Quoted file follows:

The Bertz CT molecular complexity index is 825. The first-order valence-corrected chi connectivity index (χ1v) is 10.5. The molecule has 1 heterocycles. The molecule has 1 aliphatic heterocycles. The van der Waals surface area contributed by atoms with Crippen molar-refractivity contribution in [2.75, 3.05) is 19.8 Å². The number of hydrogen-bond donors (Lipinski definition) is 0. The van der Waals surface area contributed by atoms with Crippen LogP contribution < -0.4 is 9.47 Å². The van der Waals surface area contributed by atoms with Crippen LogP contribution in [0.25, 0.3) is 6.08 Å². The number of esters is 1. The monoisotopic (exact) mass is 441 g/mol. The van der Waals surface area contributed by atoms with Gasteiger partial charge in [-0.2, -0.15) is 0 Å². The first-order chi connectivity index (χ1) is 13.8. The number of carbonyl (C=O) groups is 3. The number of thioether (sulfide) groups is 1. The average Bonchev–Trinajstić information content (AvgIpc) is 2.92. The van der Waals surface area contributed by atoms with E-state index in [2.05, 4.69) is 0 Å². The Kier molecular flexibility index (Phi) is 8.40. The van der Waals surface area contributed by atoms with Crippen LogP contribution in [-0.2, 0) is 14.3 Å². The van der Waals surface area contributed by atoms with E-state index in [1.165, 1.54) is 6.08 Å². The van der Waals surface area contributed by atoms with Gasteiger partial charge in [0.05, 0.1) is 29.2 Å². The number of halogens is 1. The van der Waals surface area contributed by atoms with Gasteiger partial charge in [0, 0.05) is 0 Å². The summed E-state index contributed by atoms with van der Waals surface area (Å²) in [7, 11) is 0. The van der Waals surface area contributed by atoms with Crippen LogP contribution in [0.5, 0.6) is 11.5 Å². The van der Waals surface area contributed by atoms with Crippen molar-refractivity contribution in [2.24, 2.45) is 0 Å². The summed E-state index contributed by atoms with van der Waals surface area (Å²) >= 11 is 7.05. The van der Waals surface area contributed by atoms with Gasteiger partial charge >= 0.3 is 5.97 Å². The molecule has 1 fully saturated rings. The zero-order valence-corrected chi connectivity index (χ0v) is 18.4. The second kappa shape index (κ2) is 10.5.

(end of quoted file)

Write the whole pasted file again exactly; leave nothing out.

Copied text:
The Bertz CT molecular complexity index is 825. The first-order valence-corrected chi connectivity index (χ1v) is 10.5. The molecule has 1 heterocycles. The molecule has 1 aliphatic heterocycles. The van der Waals surface area contributed by atoms with Crippen molar-refractivity contribution in [2.75, 3.05) is 19.8 Å². The number of hydrogen-bond donors (Lipinski definition) is 0. The van der Waals surface area contributed by atoms with Crippen LogP contribution < -0.4 is 9.47 Å². The van der Waals surface area contributed by atoms with Crippen LogP contribution in [0.25, 0.3) is 6.08 Å². The number of esters is 1. The monoisotopic (exact) mass is 441 g/mol. The van der Waals surface area contributed by atoms with Gasteiger partial charge in [-0.2, -0.15) is 0 Å². The first-order chi connectivity index (χ1) is 13.8. The number of carbonyl (C=O) groups is 3. The number of thioether (sulfide) groups is 1. The average Bonchev–Trinajstić information content (AvgIpc) is 2.92. The van der Waals surface area contributed by atoms with E-state index in [2.05, 4.69) is 0 Å². The Kier molecular flexibility index (Phi) is 8.40. The van der Waals surface area contributed by atoms with Crippen LogP contribution in [-0.2, 0) is 14.3 Å². The van der Waals surface area contributed by atoms with E-state index in [1.165, 1.54) is 6.08 Å². The van der Waals surface area contributed by atoms with Gasteiger partial charge in [0.05, 0.1) is 29.2 Å². The number of halogens is 1. The van der Waals surface area contributed by atoms with Gasteiger partial charge in [0, 0.05) is 0 Å². The summed E-state index contributed by atoms with van der Waals surface area (Å²) in [7, 11) is 0. The van der Waals surface area contributed by atoms with Crippen LogP contribution in [0.5, 0.6) is 11.5 Å². The van der Waals surface area contributed by atoms with Crippen molar-refractivity contribution in [2.24, 2.45) is 0 Å². The summed E-state index contributed by atoms with van der Waals surface area (Å²) >= 11 is 7.05. The van der Waals surface area contributed by atoms with Gasteiger partial charge >= 0.3 is 5.97 Å². The molecule has 1 fully saturated rings. The zero-order valence-corrected chi connectivity index (χ0v) is 18.4. The second kappa shape index (κ2) is 10.5.